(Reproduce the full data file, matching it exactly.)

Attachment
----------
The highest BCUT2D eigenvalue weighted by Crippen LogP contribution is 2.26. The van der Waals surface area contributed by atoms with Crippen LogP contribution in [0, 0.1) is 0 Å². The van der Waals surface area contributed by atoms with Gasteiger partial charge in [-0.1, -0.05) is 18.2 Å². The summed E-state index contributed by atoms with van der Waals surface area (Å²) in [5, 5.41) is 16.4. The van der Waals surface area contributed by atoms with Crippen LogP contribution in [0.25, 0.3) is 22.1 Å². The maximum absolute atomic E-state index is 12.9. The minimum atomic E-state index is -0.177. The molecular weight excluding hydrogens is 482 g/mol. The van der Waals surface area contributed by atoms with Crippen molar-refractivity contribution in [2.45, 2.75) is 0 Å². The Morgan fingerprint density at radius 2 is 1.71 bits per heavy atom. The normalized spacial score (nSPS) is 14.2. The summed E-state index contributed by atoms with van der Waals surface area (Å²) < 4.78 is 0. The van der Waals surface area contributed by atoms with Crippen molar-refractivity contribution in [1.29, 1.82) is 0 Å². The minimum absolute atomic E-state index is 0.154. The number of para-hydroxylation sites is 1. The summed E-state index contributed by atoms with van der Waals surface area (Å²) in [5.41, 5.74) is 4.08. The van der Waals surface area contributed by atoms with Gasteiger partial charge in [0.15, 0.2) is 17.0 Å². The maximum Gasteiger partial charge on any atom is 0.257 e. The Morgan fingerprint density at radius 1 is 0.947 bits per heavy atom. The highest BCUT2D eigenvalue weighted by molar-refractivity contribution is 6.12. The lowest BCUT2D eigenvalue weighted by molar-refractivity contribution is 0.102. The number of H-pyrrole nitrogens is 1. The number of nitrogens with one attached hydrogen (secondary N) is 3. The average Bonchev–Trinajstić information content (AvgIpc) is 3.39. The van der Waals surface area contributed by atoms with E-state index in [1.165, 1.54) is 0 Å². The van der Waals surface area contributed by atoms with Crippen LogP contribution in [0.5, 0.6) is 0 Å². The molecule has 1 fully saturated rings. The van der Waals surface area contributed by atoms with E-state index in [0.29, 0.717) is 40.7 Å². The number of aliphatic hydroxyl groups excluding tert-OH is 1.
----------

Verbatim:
The highest BCUT2D eigenvalue weighted by Crippen LogP contribution is 2.26. The van der Waals surface area contributed by atoms with Crippen LogP contribution in [0, 0.1) is 0 Å². The van der Waals surface area contributed by atoms with Gasteiger partial charge in [-0.1, -0.05) is 18.2 Å². The summed E-state index contributed by atoms with van der Waals surface area (Å²) in [5, 5.41) is 16.4. The van der Waals surface area contributed by atoms with Crippen LogP contribution in [0.25, 0.3) is 22.1 Å². The maximum absolute atomic E-state index is 12.9. The minimum atomic E-state index is -0.177. The molecular weight excluding hydrogens is 482 g/mol. The van der Waals surface area contributed by atoms with Crippen molar-refractivity contribution in [2.45, 2.75) is 0 Å². The Morgan fingerprint density at radius 2 is 1.71 bits per heavy atom. The normalized spacial score (nSPS) is 14.2. The summed E-state index contributed by atoms with van der Waals surface area (Å²) < 4.78 is 0. The van der Waals surface area contributed by atoms with Crippen molar-refractivity contribution in [1.29, 1.82) is 0 Å². The minimum absolute atomic E-state index is 0.154. The number of para-hydroxylation sites is 1. The summed E-state index contributed by atoms with van der Waals surface area (Å²) in [5.41, 5.74) is 4.08. The van der Waals surface area contributed by atoms with Gasteiger partial charge in [0.15, 0.2) is 17.0 Å². The maximum Gasteiger partial charge on any atom is 0.257 e. The Morgan fingerprint density at radius 1 is 0.947 bits per heavy atom. The highest BCUT2D eigenvalue weighted by molar-refractivity contribution is 6.12. The lowest BCUT2D eigenvalue weighted by molar-refractivity contribution is 0.102. The number of H-pyrrole nitrogens is 1. The number of nitrogens with one attached hydrogen (secondary N) is 3. The average Bonchev–Trinajstić information content (AvgIpc) is 3.39. The van der Waals surface area contributed by atoms with E-state index in [1.165, 1.54) is 0 Å². The van der Waals surface area contributed by atoms with Crippen LogP contribution in [0.5, 0.6) is 0 Å². The molecule has 1 fully saturated rings. The van der Waals surface area contributed by atoms with E-state index in [0.29, 0.717) is 40.7 Å². The number of aliphatic hydroxyl groups excluding tert-OH is 1.